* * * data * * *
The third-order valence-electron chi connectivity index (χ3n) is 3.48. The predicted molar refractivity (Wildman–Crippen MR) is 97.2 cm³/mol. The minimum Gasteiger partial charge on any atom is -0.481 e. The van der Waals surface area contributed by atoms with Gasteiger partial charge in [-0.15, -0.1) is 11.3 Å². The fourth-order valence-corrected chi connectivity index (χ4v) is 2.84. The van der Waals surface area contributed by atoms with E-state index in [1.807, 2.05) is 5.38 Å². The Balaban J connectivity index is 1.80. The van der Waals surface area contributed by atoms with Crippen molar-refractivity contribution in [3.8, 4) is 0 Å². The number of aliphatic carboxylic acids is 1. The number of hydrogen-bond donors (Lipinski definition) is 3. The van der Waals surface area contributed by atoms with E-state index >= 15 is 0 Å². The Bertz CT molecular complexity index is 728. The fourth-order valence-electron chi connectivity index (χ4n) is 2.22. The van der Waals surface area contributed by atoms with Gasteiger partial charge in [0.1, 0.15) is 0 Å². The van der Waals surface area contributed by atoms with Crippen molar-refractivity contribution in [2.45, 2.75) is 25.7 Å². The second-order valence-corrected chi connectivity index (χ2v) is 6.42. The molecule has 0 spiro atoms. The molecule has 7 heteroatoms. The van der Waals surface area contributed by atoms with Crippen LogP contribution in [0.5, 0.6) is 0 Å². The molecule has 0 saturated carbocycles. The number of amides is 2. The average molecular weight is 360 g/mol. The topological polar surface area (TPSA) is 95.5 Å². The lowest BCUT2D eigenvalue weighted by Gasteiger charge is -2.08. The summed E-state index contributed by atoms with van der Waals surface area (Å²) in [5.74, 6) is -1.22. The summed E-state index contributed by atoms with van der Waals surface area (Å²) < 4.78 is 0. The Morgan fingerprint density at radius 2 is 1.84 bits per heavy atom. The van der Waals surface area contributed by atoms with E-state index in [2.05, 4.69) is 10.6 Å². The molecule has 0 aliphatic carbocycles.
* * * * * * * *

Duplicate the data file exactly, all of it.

The third-order valence-electron chi connectivity index (χ3n) is 3.48. The predicted molar refractivity (Wildman–Crippen MR) is 97.2 cm³/mol. The minimum Gasteiger partial charge on any atom is -0.481 e. The van der Waals surface area contributed by atoms with Gasteiger partial charge in [-0.15, -0.1) is 11.3 Å². The fourth-order valence-corrected chi connectivity index (χ4v) is 2.84. The van der Waals surface area contributed by atoms with E-state index in [1.807, 2.05) is 5.38 Å². The Balaban J connectivity index is 1.80. The van der Waals surface area contributed by atoms with Crippen molar-refractivity contribution in [3.8, 4) is 0 Å². The number of aliphatic carboxylic acids is 1. The number of hydrogen-bond donors (Lipinski definition) is 3. The van der Waals surface area contributed by atoms with E-state index >= 15 is 0 Å². The Bertz CT molecular complexity index is 728. The fourth-order valence-electron chi connectivity index (χ4n) is 2.22. The van der Waals surface area contributed by atoms with Gasteiger partial charge in [0.1, 0.15) is 0 Å². The van der Waals surface area contributed by atoms with Crippen molar-refractivity contribution in [2.45, 2.75) is 25.7 Å². The second-order valence-corrected chi connectivity index (χ2v) is 6.42. The molecule has 0 spiro atoms. The molecule has 7 heteroatoms. The van der Waals surface area contributed by atoms with Crippen LogP contribution in [0.5, 0.6) is 0 Å². The molecule has 0 saturated carbocycles. The number of amides is 2. The average molecular weight is 360 g/mol. The topological polar surface area (TPSA) is 95.5 Å². The lowest BCUT2D eigenvalue weighted by Gasteiger charge is -2.08. The summed E-state index contributed by atoms with van der Waals surface area (Å²) in [5.74, 6) is -1.22. The summed E-state index contributed by atoms with van der Waals surface area (Å²) < 4.78 is 0. The Morgan fingerprint density at radius 2 is 1.84 bits per heavy atom. The van der Waals surface area contributed by atoms with E-state index in [2.05, 4.69) is 10.6 Å². The molecule has 0 aliphatic carbocycles.